One of the central contentions of anti-GMO activists is that foods that contain ingredients made from genetically engineered ingredients are harmful or pose unacceptable risks. There is no evidence of harm, however. No health problem, not even a fever, has been linked to the consumption of GMOs. And every major independent international oversight organization, including those in Africa, has publicly concluded after reviewing more than one thousand independent studies that foods made with GM ingredients are as safe or safer–they are extensively tested for allergenicity and other issues–than other conventional foods, including organic foods.
The track record of the safety of organic foods is problematic, however. Tens of thousands of people get sick every year from consuming bacteria-laced organic products, a result of the production method which relies on the use of manure. Deaths from contamination are not uncommon.
This problem has reemerged in Uganda. Rebecca Vassie, a British photojournalist who had worked for three years in the country died after suffering a severe allergic reaction to the eating of organic groundnuts–African peanuts. Various forms of organic groundnut is eaten widely across Uganda.It’s a sad turn of events but not without some tragic irony. Her death comes just as anti-GMO campaigners are aggressively trying to make the case that approved GMOs pose unusual toxic and allergenic threats. Currently only GM foods go through rigorous testing to prevent exactly the kind of lethal issue that killed Vassie.
Are consumers being hoodwinked by anti biotech activist?
This untimely death also raises the question: What would happen if scientists could genetically modify a groundnut to reduce or eliminate its allergenic properties? Scientists are addressing that very issue in regards to peanuts and other nuts know to cause allergies in high numbers. Is it possible to make food safe for most individuals? Almost all foods present allergic threats to some small subsection of the population. Yet, issues of food allergenicity that have been swept under the propaganda carpet to make it appear that conventional and organic foods are all safe. This terrible death underscores the naivete represented in that perception.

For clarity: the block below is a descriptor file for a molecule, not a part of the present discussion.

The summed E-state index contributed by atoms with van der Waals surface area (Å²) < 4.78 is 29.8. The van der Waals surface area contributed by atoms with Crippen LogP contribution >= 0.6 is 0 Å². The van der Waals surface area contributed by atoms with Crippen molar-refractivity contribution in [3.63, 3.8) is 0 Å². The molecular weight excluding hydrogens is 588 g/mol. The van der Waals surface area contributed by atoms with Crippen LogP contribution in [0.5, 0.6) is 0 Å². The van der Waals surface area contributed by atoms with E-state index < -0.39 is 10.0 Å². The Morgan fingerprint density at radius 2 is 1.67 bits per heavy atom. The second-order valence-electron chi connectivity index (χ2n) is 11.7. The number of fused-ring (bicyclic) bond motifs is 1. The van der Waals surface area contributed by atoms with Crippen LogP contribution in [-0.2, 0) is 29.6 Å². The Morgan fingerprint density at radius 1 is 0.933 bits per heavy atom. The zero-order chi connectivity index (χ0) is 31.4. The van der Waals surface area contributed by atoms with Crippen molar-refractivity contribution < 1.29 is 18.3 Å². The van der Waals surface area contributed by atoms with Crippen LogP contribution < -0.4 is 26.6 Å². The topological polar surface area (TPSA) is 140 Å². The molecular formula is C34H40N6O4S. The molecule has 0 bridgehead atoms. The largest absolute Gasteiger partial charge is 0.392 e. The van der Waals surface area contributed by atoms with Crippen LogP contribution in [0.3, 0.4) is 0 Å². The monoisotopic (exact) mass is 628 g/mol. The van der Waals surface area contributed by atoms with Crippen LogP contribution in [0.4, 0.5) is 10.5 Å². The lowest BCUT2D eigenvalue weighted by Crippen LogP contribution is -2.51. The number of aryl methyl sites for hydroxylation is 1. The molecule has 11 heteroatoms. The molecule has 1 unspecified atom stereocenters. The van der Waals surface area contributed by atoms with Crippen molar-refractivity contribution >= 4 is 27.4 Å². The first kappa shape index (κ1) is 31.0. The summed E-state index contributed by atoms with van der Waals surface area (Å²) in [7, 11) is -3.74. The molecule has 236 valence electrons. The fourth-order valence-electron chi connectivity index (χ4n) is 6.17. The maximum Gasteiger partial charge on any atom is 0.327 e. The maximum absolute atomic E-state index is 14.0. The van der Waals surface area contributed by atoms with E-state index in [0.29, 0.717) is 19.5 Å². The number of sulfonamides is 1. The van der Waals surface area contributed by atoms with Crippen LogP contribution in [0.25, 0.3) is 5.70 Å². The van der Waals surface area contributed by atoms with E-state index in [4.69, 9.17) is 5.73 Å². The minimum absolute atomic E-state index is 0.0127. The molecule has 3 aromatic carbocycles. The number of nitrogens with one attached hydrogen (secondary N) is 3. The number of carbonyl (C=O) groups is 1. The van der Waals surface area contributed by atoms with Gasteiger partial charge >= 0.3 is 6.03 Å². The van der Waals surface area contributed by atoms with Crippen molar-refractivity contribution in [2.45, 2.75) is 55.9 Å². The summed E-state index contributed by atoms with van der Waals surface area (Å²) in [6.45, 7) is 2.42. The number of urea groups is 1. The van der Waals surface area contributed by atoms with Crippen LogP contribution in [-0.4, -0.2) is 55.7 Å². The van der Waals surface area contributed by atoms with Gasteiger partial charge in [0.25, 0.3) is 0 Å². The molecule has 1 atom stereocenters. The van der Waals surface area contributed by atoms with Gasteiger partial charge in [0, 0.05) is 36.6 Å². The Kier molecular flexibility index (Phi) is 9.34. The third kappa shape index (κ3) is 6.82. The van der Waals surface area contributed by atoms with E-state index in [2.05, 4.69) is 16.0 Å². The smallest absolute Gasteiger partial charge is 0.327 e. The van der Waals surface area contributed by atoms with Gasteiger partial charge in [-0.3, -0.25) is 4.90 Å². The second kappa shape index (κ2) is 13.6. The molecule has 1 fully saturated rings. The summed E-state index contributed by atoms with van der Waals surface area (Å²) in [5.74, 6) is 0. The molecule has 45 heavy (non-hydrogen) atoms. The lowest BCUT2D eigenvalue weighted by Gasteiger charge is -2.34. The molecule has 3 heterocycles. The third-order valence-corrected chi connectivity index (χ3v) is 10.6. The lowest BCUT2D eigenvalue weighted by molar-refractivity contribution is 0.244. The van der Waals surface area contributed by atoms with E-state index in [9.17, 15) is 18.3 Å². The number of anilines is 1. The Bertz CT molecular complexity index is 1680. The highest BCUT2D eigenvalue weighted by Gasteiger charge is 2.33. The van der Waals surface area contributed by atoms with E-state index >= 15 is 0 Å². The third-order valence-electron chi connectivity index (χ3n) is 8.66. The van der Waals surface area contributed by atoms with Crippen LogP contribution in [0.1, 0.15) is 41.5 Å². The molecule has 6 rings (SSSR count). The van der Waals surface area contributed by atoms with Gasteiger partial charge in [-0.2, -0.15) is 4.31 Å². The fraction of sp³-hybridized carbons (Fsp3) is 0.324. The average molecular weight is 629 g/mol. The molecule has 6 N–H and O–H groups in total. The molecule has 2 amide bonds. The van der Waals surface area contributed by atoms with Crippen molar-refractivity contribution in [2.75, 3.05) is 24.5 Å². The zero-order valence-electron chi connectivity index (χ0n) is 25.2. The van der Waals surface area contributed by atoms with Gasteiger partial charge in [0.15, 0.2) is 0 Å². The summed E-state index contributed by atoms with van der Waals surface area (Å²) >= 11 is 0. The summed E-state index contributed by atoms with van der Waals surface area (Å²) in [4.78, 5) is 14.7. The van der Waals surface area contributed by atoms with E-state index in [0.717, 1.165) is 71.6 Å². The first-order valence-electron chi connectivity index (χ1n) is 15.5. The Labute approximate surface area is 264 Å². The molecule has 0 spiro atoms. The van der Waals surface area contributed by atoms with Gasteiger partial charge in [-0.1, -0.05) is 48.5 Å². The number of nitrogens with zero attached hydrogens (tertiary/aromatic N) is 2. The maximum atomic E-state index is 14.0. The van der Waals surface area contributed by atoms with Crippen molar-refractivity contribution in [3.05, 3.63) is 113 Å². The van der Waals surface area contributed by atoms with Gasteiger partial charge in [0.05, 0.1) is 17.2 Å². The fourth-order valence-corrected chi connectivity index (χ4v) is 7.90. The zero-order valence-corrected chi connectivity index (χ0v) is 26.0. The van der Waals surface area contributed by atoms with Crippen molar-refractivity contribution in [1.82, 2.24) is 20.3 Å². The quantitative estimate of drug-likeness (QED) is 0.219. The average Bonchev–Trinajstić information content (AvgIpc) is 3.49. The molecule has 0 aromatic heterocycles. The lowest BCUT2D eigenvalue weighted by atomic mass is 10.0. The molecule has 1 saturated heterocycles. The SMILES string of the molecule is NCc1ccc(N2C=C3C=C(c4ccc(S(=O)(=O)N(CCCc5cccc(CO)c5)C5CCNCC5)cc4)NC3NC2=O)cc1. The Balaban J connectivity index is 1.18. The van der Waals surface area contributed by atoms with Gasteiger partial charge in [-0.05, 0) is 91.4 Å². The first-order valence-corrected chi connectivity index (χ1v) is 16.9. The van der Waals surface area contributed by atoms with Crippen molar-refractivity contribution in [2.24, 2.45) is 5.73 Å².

Consumers assume that conventional food is safe, that organic foods are even safer and that GM foods are not safe—despite the fact that only GM foods are vigorously tested. It is staggering to comprehend the zeal exercised by precautionary proponents in demanding that GM foods and only GM foods should be tested while ignoring the corollary need for testing or labeling of conventional and organic foods with known issues of allergenicity or toxicity. The legal and consumer issue should be whether a food is safe or not safe rather than whether it is or is not GM. By focusing so much on GMOs, advocacy groups manipulate consumers to think that everything non GM is safe and anything with GMs is not.
No single food is safe for every individual. The only way one can know food is not safe to them beyond known facts is actually by consuming it. Our forefathers went through such experiences to select foods that we now enjoy and call conventional. Some died in the process of selecting what was safe from the general pool of potential food options. The intended safety bar raised for GM foods should be thought through and made realistic–and should conform with how conventional foods are evaluated, no more no less. We need a c common goal of making making food safe for all consumers, regardless of whether it is GM or not, organic or not.
When you visit most homes, you will find some members of the same household that do not eat a particular food. These are mostly protein rich foods like meet, fish, eggs, milk. The reactions of such individual to such foods are normally discovered when they are still young. The challenge comes when eating processed foods, which may have unknown food ingredients that one is allergic to. For example, cassava has a high cyanide content, yet it is not banned, while GM crops with little or no allergenic or toxic impact are restricted. Should Uganda ban groundnuts because of one incident? The answer is coexistence–making sure that everyone is informed about which foods, including nuts, might cause allergies, regardless of the growing method, conventional vs. organic.
- Very few food problems are related to GMOs
- Shifting the focus from the overall safety and narrowing it down to GMO is irresponsible
- Not every conventional crop is safe for food and not all GMOs require spraying
- Singling out GMOs will result in consumers paying less attention to other food issues
- Tight testing procedures that GMOs are subjected to make them safer that conventional and organic products
- Food that is safe to one person may not be safe to another
Rest in peace Vassie!
Isaac Ongu is an Agriculturist and Consultant on Agricultural information dissemination and an advocate on science based intervention in solving Agricultural challenges in developing countries. Follow Isaac on twitter @onguisaac.